All great points.
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    May 06, 2012 6:23 PM GMT
    Darn it: you're coming apart at the seams.
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    May 06, 2012 6:41 PM GMT
    You sure would expect that a good trainer would be aware of safe versus dangerous habits that can crepe into any lift. I've heard of this being more of a problem with the squat and deadlift, especially the variations of the deadlift that can potentially cause injury.

    I know in the case of squats and deadlifts that many trainers are not expert enough to coach someone lifting heavy. I guess that can apply to any lift. So whether your trainer was not expert enough or just made a mistake is hard to say. You can sometimes assess a trainer if you can get an idea of his overall clientele. If many of his clients are women and he stands with a clipboard counting reps in front of the hip abduction and adduction machines, I would not be sure he is up to coaching heavy deadlifts.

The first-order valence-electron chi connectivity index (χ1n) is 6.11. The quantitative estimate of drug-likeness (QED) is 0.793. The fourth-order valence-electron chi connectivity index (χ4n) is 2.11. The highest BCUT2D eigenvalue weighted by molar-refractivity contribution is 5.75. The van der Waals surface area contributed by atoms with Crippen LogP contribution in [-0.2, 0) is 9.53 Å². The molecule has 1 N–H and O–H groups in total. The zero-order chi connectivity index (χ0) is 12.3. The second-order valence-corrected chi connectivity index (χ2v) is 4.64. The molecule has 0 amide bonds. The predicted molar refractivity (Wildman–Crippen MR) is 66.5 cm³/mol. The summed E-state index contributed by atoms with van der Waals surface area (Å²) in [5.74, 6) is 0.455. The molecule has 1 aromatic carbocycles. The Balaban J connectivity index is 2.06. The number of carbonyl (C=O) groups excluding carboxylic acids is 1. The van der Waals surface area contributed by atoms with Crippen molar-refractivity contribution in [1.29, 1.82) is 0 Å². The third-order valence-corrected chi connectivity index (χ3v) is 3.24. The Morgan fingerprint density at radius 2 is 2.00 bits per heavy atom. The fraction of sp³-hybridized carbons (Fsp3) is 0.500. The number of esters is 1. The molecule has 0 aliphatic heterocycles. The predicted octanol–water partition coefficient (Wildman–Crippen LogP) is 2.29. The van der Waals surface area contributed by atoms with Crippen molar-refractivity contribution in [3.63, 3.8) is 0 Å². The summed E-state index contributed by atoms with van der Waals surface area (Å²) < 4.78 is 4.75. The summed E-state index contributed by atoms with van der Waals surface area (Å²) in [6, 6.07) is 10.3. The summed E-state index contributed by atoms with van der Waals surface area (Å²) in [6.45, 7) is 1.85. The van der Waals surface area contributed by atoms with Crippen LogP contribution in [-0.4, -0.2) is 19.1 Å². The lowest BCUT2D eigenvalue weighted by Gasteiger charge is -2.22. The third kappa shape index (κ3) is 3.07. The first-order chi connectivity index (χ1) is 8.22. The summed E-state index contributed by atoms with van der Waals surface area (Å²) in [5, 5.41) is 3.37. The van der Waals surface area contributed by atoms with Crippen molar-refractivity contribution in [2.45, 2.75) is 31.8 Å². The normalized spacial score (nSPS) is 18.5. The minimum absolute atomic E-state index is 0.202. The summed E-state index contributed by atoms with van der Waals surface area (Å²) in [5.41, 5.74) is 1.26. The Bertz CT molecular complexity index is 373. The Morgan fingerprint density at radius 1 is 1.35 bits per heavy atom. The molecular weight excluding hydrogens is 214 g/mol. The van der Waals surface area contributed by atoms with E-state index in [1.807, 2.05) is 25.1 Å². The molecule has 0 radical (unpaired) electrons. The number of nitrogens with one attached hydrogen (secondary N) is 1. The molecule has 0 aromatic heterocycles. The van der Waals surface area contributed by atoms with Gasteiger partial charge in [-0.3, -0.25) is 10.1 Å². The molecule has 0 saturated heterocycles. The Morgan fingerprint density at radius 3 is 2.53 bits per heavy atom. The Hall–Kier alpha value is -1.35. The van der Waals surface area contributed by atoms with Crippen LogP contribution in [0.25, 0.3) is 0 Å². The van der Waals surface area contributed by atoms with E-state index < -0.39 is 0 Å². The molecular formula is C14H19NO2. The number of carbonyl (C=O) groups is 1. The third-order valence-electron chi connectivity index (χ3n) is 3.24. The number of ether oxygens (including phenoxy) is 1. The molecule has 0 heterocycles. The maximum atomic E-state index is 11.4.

• daveindenver

    Posts: 314

    May 06, 2012 6:42 PM GMT
    the only thing your trainer did incorrectly was not stopping you after "you heard it rip".......
  • MuscleComeBac...

    Posts: 2376

    May 06, 2012 6:48 PM GMT
    To some degree, MuscledHorse is correct, but what is most disconcerting is the specific tear.
    Where were you in the workout - meaning what exercise (2nd, 4th) and what set?
    Was this a weight you had previously pressed comfortably?
    Did he place your hands for you and then have you press or instructed you mid set to make the elbow adjustment?